The present motion to dismiss argues that the associational interests identified by the Lindenbaum plaintiffs are not constitutionally protected. Defendants' argument in support of this position is not presented with great clarity. Thus, at times it appears that defendants are suggesting that the rights of association and non-association are not constitutionally protected unless the association in question is involved in activities which are "intertwined with the explicit guarantees under the First Amendment." Reply at 4. This form of the argument apparently would not allow plaintiffs to state a claim under the First Amendment unless the association in question is in some way linked to expression, petition, worship or assembly -- the only rights explicitly identified in the First Amendment. At other points in defendants' motion, it appears that defendants are suggesting that plaintiffs' rights of association and non-association are not implicated unless the infringement of these rights also infringes the right of speech, press, worship, assembly and/or petition. In order for plaintiffs to state a viable freedom of association claim under this form of defendants' argument, plaintiffs would be required to show that the burden on association either directly or indirectly burdened one of these explicit First Amendment rights.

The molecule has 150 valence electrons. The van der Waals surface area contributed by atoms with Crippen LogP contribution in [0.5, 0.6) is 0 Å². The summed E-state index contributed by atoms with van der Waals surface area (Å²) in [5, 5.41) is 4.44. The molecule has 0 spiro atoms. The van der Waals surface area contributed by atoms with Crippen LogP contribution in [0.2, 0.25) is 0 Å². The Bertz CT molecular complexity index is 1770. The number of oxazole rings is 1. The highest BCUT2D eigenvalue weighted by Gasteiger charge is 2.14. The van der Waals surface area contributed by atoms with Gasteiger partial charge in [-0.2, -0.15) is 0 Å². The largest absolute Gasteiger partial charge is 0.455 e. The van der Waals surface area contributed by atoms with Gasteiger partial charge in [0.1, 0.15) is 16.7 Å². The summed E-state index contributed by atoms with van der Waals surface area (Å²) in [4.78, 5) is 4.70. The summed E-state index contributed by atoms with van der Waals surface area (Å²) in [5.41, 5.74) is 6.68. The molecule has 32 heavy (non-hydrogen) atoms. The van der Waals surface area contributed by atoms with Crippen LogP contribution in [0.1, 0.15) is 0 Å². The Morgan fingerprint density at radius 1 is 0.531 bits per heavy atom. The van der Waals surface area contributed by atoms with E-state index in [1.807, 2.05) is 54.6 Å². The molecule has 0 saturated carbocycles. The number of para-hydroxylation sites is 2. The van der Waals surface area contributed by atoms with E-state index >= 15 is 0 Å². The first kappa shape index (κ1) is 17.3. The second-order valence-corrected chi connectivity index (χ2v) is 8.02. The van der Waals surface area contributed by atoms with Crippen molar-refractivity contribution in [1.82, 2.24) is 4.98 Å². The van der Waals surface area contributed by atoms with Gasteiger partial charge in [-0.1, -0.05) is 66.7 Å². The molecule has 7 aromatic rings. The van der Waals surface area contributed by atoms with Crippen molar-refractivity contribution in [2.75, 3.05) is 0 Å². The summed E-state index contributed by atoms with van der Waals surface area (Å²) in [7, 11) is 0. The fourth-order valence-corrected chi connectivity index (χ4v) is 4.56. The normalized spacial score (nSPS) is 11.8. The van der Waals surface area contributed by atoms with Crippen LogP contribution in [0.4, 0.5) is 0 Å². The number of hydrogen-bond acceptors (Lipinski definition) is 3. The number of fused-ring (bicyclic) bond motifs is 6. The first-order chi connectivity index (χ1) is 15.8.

Although this formulation of defendant's position has some superficial logic, it is not supported by the relevant Supreme Court precedents and does not offer supportable ground for dismissal of plaintiffs' associational claims under Rule 12(b)(6). If an associational interest deserves constitutional protection only when rights of expression, assembly, worship or petition are also affected, the constitutional claim could just as easily be predicated upon the burden upon the explicit constitutional right as upon the burden on association. Thus, defendants' position assumes that the Supreme Court's repeated recognition of distinct rights of association and non-association has been superfluous. It is not, however, the Supreme Court's practice to fashion new labels for existing constitutional rights or to create new constitutional rights which are wholly redundant of long-established rights.
Furthermore, the Supreme Court has recognized that association is itself a form of expression. See, e.g., Griswold v. Connecticut, 381 U.S. 479, 483, 85 S. Ct. 1678, 1681, 14 L. Ed. 2d 510 (1965). The decision to affiliate oneself with a particular group carries with it the willingness to be associated with the principles and purposes for which that group stands. Thus, even if it were possible to state that the Supreme Court's recognition of the right of association only extends to instances in which the infringement of associational interests also involves an infringement of rights explicitly identified in the Constitution, it would be impossible to divorce burdens on association from burdens upon explicit First Amendment rights: Infringement of the right of association necessarily involves infringement of the right of expression.